Upcoming Events

Sep 27, 2022 03:00 PM to 05:00 PM
Man-Yau (Joseph) Chan -- PhD Thesis Defense

Thesis Defense Event

"(Tentative title) Improving tropical mesoscale convective systems forecasts and datasets using all-sky geostationary satellite IR observations"

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Carbon flow through inland and coastal waterways, implications for climate

— posted on Apr 07, 2022 11:11 AM

A recent study by an international team of scientists including Raymond Najjar, professor of oceanography at Penn State, found that the flows of carbon through the complex network of water bodies that connect land and ocean has often been overlooked and that ignoring these flows overestimates the carbon storage in terrestrial ecosystems and underestimates sedimentary and oceanic carbon storage.

Increased storminess may give rise to North Atlantic’s ‘cold blob.’

— posted on Feb 01, 2022 11:14 AM

While climate change is making much of the world warmer, temperatures in a subpolar region of the North Atlantic are getting cooler. A team of researchers report that changes in the wind pattern, among other factors, may be contributing to this “cold blob.”

The Chesapeake Bay is a ‘sink’ for plastic pollution

— posted on Oct 15, 2021 09:44 AM

The vast majority of plastic pollution that makes its way into the rivers of the Chesapeake Bay stays in and along local waters and is not, as researchers put it, “exported” to the ocean.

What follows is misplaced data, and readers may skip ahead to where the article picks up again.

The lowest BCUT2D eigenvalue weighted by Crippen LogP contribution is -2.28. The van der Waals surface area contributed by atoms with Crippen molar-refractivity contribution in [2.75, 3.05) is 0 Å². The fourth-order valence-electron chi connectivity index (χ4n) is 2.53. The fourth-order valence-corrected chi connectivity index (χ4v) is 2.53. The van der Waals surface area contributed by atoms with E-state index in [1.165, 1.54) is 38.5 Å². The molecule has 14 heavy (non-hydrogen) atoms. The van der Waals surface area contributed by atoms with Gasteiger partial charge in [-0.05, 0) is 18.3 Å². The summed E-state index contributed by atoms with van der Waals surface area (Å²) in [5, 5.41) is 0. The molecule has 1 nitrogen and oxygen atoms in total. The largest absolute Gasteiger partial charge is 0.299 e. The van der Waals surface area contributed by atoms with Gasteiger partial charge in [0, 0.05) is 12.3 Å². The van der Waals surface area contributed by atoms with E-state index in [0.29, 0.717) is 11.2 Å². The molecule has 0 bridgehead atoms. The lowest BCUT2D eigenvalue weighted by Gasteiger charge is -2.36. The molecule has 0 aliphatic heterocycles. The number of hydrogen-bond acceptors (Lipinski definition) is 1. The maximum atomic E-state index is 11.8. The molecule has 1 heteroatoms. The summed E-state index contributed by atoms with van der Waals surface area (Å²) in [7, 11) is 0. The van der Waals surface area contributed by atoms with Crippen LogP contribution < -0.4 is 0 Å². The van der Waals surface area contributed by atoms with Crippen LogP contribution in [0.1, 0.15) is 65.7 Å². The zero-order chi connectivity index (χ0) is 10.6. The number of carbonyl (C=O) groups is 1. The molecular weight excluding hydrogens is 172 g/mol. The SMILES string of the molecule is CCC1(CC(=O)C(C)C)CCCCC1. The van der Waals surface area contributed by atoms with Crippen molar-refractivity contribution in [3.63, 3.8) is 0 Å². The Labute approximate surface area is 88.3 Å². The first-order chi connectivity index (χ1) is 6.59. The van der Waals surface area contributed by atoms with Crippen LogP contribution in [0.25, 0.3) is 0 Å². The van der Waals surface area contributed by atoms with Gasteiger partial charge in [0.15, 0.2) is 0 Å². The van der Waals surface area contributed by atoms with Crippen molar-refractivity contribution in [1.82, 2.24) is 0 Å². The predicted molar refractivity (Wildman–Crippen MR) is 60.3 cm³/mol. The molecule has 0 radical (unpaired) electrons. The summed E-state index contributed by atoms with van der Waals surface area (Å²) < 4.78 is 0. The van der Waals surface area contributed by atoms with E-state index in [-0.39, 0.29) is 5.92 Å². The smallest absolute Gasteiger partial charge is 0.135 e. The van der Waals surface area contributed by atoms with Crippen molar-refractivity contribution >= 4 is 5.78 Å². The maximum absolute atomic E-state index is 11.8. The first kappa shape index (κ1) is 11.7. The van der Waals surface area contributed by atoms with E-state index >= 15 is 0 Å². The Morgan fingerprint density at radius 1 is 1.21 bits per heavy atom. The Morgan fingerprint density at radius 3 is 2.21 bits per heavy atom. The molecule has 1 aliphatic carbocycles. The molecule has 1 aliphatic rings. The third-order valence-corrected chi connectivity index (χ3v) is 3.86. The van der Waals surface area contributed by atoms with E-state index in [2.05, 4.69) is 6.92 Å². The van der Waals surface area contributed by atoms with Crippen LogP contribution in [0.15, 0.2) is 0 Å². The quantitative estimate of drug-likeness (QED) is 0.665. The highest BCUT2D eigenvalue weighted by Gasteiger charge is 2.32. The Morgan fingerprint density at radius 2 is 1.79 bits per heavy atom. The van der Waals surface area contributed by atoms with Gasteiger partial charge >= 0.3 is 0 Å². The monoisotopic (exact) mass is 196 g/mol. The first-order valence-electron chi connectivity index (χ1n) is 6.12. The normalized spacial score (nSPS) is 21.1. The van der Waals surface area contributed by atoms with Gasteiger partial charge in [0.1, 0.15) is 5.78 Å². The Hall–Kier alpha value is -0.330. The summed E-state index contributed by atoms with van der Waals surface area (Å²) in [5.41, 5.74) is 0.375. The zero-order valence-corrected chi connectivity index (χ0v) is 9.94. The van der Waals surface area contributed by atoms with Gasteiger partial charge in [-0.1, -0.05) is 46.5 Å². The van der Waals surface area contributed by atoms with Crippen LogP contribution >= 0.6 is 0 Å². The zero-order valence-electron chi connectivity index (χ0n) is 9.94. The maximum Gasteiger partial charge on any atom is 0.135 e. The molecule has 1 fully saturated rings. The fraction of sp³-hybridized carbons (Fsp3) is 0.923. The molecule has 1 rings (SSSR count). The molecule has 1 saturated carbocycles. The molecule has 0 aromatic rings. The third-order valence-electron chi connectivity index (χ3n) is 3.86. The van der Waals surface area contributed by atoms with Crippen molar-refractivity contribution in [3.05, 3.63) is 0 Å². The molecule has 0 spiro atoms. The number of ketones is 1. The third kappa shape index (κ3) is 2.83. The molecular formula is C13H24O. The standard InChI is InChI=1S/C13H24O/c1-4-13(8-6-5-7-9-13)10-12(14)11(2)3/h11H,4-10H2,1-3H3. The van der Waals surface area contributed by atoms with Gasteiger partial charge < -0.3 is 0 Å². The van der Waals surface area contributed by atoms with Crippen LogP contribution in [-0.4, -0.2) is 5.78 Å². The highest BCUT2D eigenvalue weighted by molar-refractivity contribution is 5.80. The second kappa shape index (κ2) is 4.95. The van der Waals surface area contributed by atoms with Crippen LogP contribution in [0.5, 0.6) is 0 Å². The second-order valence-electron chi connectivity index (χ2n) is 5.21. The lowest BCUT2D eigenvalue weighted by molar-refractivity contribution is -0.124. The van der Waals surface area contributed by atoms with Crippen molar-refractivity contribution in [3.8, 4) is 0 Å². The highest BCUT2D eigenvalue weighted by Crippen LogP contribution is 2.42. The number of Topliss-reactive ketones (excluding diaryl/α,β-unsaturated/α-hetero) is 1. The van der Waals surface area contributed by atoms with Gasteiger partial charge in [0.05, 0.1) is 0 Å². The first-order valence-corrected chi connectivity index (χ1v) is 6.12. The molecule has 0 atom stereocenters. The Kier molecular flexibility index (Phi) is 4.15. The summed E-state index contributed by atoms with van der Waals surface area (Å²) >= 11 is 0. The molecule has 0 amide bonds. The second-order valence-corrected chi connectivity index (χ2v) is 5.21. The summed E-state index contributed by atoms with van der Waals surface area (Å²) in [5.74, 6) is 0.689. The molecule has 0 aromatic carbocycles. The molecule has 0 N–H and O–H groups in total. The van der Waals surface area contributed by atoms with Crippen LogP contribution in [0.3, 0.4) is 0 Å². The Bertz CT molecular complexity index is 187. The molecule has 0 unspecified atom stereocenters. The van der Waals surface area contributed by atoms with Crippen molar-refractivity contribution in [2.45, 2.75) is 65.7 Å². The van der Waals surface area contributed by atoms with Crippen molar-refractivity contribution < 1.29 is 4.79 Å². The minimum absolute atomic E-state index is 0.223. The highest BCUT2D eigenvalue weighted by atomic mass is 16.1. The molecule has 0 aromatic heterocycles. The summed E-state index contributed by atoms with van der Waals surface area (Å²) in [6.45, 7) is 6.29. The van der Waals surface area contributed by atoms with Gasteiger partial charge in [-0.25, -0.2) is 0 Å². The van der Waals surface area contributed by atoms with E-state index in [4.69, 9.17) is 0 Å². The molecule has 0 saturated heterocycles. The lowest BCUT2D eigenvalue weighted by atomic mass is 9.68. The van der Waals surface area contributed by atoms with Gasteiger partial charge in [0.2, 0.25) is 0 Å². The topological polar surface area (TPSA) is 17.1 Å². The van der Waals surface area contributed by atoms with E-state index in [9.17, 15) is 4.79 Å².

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Research Spotlight

 Microwave brightness temperature

Photo: Microwave brightness temperature on top of visible reflectance for Hurricane Harvey before its landfall in Texas. Credit: Penn State . All Rights Reserved.

Yunji Zhang, Eugene Clothiaux, Steven Greybush, Xingchao Chen and others lead research initiated by the late Fuqing Zhang for more accurate storm rainfall and intensity forecasts.

Microwave data assimilation improves forecasts of hurricane intensity, rainfall

UNIVERSITY PARK, Pa. — In 2017, Hurricane Harvey stalled after making landfall over coastal Texas, pouring down record rainfall, flooding communities and becoming one of the wettest and most destructive storms in United States history. A new technique using readily available data reduces forecast errors and could improve track, intensity and rainfall forecasts for future storms like Hurricane Harvey, according to Penn State scientists.

“Our study indicates that avenues exist for producing more accurate forecasts for tropical cyclones using available yet underutilized data,” said Yunji Zhang, assistant research professor in the Department of Meteorology and Atmospheric Science at Penn State. “This could lead to better warnings and preparedness for tropical cyclone-associated hazards in the future.”

Read the full story on Penn State News >>

Watch Weather World

Weather World now On Demand!

The show is posted at WPSU each weekday at 5:30 p.m. and will be available on demand until 5:30 p.m. the following day. >>Watch Now